Melbourne Park, 7 December 2012 | James Crabtree

If not for the hard surface and distinctive blue courts an onlooker might have presumed Max Purcell and Benard Nkomba were playing on Paris clay. The rallies, which were more a war of attrition than aggression, were usually won by the counterpunching Purcell.

From over four feet behind the baseline Purcell scampered with a style reminiscent of Frenchman Gilles Simon, grinding against an opponent who resembles a young Gael Monfils.

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The harder the younger Nkomba pushed the better Purcell repelled, typically, until he found the error he was looking for.

“We both tried hard and had long rallies,” Purcell said after the game in which patience and perseverance proved key in a contest to convert the points that really mattered.

Eventually Purcell rounded out the winner 6-1 6-2, a scoreline that was not symbolic of the contest.

In contrast to the Purcell match on court 13, Mike Vaughn secured his victory over number one seed Scott Jones with aggression. Despite his eleventh seeding, Vaughn, of Victoria, looked the more comfortable player, dominating his service games and in course taking the first set 6-4.

Not until Jones, of Western Australia, was down 2-5 and facing elimination did he relax. At this point Vaughn, thinking of victory, tightened up losing the next two games to love. At 5-4 on his serve Vaughn appeared to be on the brink only for Jones to save five match points, including one with a perilous driving forehand volley.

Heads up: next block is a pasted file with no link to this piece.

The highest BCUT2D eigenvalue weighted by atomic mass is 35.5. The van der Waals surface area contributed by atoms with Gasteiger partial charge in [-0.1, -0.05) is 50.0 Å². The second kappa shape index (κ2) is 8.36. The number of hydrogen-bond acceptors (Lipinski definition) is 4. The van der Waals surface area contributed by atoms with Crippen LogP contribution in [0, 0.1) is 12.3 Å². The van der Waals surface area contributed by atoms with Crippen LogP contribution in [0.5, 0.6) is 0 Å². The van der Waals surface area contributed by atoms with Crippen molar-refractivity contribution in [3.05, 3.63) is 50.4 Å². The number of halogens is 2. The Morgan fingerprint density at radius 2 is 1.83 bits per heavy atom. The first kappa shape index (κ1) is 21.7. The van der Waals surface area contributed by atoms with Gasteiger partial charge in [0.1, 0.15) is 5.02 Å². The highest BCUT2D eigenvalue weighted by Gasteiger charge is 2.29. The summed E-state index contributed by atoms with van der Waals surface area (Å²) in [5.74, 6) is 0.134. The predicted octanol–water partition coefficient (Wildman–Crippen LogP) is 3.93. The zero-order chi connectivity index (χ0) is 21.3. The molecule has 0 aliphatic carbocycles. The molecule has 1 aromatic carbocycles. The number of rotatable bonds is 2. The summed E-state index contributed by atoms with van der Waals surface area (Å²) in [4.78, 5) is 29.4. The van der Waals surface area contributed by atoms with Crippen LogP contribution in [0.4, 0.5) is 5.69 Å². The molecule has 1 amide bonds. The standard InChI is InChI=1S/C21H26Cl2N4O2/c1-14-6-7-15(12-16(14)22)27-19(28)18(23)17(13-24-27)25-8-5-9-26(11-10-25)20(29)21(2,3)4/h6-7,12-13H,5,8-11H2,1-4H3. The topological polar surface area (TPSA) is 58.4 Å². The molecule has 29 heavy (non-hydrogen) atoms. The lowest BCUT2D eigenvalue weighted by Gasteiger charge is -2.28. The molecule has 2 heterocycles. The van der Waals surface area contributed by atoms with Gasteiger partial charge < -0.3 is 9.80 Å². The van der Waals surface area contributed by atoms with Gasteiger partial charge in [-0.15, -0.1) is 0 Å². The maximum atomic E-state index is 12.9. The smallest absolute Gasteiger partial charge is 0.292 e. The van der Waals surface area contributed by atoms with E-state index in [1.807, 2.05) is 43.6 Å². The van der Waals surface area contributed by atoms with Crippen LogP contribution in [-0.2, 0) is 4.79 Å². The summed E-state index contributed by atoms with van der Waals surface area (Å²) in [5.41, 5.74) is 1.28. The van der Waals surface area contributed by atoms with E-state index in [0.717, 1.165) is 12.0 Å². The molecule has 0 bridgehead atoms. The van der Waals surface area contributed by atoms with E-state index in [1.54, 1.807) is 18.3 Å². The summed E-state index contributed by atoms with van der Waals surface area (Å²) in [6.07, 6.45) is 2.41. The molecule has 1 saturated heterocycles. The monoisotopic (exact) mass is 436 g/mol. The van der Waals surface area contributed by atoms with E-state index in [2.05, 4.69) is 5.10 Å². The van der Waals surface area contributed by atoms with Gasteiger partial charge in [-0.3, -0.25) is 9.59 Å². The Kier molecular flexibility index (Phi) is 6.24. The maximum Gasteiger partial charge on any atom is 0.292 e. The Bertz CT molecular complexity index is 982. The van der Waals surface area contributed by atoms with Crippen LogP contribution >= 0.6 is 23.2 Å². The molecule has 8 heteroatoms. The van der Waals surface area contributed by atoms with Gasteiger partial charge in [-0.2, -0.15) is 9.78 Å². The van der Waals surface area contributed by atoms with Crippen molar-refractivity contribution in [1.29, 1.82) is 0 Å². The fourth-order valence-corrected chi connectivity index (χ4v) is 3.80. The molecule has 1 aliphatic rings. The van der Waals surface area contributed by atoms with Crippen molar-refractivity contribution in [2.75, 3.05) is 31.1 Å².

Soon the players traded games and were locked in a tiebreak. Jones raced ahead to a 5-1 lead and the crowd readied itself for a third set and a possible epic.

Now, perhaps thinking of victory again, Jones tightened up. Before anyone had time to reflect Vaughn was staging a Houdini trick of his own winning five successive points to secure another match point.

Seemingly mesmerised by his opponent’s resolve, Jones double faulted, sending Mike Vaughn through to the semifinal 6-4 7-6, in a match he claimed to be “The best I have played all week.”

On court 9, Stefan Skadarka and Richard Yang played an absorbing match that was unique for the differing styles of its combatants. Skadarka had adjusted his hat to a slant and moved with a hip hop swagger opposed to the workmanlike Richard Yang, in matching blue shirt and shorts. And it was third seed Yang who won 6-4 2-6 6-3 to move through to Saturday’s semifinals.

Rounding out the Under 14s was Alex De Minaur of NSW who was victorious 6-3 6-3 over Daniel Nguyen of Victoria. Minaur started well and Nguyen never caught up in a match featuring many high-profile rallies.

Meanwhile, in the girls’ event, Seone Mendez, Maddison INglis, Michelle Pits and Destanee Aiava – the event’s top four seeds – are all through to the semifinals.

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